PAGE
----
Bei Bei and Mei Xiang 2016-11-15 by kuromimi64


Natural history museums are truly awesome and astonishing places, but did you know that they’re home to even more specimens than what they have out on display? The Smithsonian National Museum of Natural History (NMNH) in Washington, D.C. maintains a vast collection of specimens that’s over 90% larger than what’s on public display.

“These collections serve as primary reference materials for exploring and understanding the solid Earth and planet, biological and cultural diversity, evolutionary relationships, biological conservation, and global change. They help us to interpret our biological origins, our cultural heritage, and what the future may hold.”

Messy Nessy recently shared a fascinating series of photos of some of the Smithsonian NMNH’s backstage collections, enormous rooms full of seemingly endless drawers, shelves, racks, and cabinets all full of carefully cataloged and organized specimens from many different branches of natural history. The photos were all taken by the late Chip Clark, photographer for the Smithsonian Institution.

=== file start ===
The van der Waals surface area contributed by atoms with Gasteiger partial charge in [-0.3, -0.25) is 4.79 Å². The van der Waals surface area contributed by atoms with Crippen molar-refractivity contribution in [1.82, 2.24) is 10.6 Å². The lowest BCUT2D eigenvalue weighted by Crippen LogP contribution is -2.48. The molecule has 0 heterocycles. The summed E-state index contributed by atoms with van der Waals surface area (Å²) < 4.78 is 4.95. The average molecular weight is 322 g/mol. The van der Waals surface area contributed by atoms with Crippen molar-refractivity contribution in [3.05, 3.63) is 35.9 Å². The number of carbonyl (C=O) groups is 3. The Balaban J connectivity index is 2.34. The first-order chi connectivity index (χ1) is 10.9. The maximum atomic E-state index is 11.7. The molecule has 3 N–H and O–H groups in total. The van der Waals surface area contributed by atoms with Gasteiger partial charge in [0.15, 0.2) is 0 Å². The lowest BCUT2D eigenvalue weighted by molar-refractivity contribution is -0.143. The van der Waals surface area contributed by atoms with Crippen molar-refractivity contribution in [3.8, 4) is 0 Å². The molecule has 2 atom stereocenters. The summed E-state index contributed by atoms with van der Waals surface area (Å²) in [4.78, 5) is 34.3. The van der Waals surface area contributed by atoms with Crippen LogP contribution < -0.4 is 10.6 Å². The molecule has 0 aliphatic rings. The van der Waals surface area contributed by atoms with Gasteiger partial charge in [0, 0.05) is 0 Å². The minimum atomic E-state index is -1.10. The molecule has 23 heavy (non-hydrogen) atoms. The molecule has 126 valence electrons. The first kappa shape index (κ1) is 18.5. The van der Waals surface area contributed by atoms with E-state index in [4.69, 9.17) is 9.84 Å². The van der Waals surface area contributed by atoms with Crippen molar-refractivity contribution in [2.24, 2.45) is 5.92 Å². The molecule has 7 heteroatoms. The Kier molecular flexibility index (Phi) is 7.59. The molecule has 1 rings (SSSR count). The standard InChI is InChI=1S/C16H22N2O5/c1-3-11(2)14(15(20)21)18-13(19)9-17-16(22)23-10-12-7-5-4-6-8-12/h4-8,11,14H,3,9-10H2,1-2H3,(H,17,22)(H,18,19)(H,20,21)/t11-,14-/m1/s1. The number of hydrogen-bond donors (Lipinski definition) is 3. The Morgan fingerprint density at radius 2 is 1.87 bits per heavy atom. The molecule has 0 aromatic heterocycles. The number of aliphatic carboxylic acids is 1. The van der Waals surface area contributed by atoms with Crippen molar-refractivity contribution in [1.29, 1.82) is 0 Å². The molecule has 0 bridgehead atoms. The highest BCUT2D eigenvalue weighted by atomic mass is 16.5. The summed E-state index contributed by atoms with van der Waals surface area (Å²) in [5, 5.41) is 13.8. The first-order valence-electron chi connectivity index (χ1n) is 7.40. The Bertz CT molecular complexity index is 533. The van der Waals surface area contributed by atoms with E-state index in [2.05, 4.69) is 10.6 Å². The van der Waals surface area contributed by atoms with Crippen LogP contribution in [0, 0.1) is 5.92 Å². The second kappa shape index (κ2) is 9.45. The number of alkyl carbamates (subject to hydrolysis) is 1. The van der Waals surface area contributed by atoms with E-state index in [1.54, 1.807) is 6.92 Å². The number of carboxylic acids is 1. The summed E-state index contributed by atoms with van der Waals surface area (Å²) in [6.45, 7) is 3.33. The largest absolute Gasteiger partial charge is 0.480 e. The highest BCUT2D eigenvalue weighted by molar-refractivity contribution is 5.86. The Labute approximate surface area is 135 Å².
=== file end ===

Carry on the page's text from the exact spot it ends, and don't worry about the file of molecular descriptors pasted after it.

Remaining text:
Head over to Messy Nessy to view more.

[via Messy Nessy Chic]


When Scientists Get Accidentally Artsy

A new exhibit at the Smithsonian’s National Museum of Natural History lies right at the intersection of art and science, showcasing the inherent beauty of skeletons — that is, fish skeletons.


1800s Week!

Sailors and Daughters: Early Photography and the Indian Ocean

A reader dropped a mention of this online exhibit in my inbox for 1800s Week, and I can’t tell you how blown away I was by the incredible beauty of these photographs. There are many, many gorgeous images to see and a lot of important historical information at the website here!!


Wonder (by Gabriel Dawe)

At Renwick Gallery, part of the Smithsonian American Art Museum you can find this wonderful exhibition by Gabriel Dawe from now until July 2016, where thousands of strands of polyester sewing thread have been individually strung from floor to ceiling to create a monumental spectrum of color, often mistaken for fleeting rays of light.